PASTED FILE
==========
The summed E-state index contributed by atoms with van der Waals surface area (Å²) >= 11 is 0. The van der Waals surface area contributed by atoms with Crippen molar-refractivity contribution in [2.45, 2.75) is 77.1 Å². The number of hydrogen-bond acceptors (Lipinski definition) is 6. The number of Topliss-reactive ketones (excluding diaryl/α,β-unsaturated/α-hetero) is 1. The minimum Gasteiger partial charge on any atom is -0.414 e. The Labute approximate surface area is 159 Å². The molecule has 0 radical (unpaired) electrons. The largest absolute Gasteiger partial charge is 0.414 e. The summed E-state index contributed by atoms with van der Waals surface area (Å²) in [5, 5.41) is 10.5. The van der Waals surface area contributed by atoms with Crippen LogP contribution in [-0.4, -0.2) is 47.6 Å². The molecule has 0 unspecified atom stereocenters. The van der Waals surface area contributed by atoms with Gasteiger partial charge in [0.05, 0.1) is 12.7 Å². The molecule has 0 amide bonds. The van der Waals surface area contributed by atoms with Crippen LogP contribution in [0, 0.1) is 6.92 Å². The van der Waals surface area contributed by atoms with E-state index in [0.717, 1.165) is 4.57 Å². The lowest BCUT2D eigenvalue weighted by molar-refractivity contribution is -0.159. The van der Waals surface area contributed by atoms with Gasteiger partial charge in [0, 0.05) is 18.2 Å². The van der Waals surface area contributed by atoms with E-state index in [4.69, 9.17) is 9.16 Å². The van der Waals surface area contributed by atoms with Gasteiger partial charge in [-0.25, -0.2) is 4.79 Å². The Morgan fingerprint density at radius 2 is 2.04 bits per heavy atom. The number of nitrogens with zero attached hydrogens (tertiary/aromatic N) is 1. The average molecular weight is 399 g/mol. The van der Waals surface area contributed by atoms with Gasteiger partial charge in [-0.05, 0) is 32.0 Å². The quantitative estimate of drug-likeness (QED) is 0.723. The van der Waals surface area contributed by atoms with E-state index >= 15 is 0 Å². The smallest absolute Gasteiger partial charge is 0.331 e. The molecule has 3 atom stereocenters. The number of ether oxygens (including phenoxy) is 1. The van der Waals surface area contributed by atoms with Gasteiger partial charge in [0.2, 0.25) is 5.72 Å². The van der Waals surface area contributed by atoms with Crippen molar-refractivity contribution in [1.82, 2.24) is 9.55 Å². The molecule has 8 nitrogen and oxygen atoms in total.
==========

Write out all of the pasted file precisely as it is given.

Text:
The summed E-state index contributed by atoms with van der Waals surface area (Å²) >= 11 is 0. The van der Waals surface area contributed by atoms with Crippen molar-refractivity contribution in [2.45, 2.75) is 77.1 Å². The number of hydrogen-bond acceptors (Lipinski definition) is 6. The number of Topliss-reactive ketones (excluding diaryl/α,β-unsaturated/α-hetero) is 1. The minimum Gasteiger partial charge on any atom is -0.414 e. The Labute approximate surface area is 159 Å². The molecule has 0 radical (unpaired) electrons. The largest absolute Gasteiger partial charge is 0.414 e. The summed E-state index contributed by atoms with van der Waals surface area (Å²) in [5, 5.41) is 10.5. The van der Waals surface area contributed by atoms with Crippen LogP contribution in [-0.4, -0.2) is 47.6 Å². The molecule has 0 unspecified atom stereocenters. The van der Waals surface area contributed by atoms with Gasteiger partial charge in [0.05, 0.1) is 12.7 Å². The molecule has 0 amide bonds. The van der Waals surface area contributed by atoms with Crippen LogP contribution in [0, 0.1) is 6.92 Å². The van der Waals surface area contributed by atoms with E-state index in [0.717, 1.165) is 4.57 Å². The lowest BCUT2D eigenvalue weighted by molar-refractivity contribution is -0.159. The van der Waals surface area contributed by atoms with Gasteiger partial charge in [0, 0.05) is 18.2 Å². The van der Waals surface area contributed by atoms with E-state index in [4.69, 9.17) is 9.16 Å². The van der Waals surface area contributed by atoms with Gasteiger partial charge in [-0.25, -0.2) is 4.79 Å². The Morgan fingerprint density at radius 2 is 2.04 bits per heavy atom. The number of nitrogens with zero attached hydrogens (tertiary/aromatic N) is 1. The average molecular weight is 399 g/mol. The van der Waals surface area contributed by atoms with Gasteiger partial charge in [-0.05, 0) is 32.0 Å². The quantitative estimate of drug-likeness (QED) is 0.723. The van der Waals surface area contributed by atoms with E-state index >= 15 is 0 Å². The smallest absolute Gasteiger partial charge is 0.331 e. The molecule has 3 atom stereocenters. The number of ether oxygens (including phenoxy) is 1. The van der Waals surface area contributed by atoms with Gasteiger partial charge in [0.2, 0.25) is 5.72 Å². The van der Waals surface area contributed by atoms with Crippen molar-refractivity contribution in [1.82, 2.24) is 9.55 Å². The molecule has 8 nitrogen and oxygen atoms in total.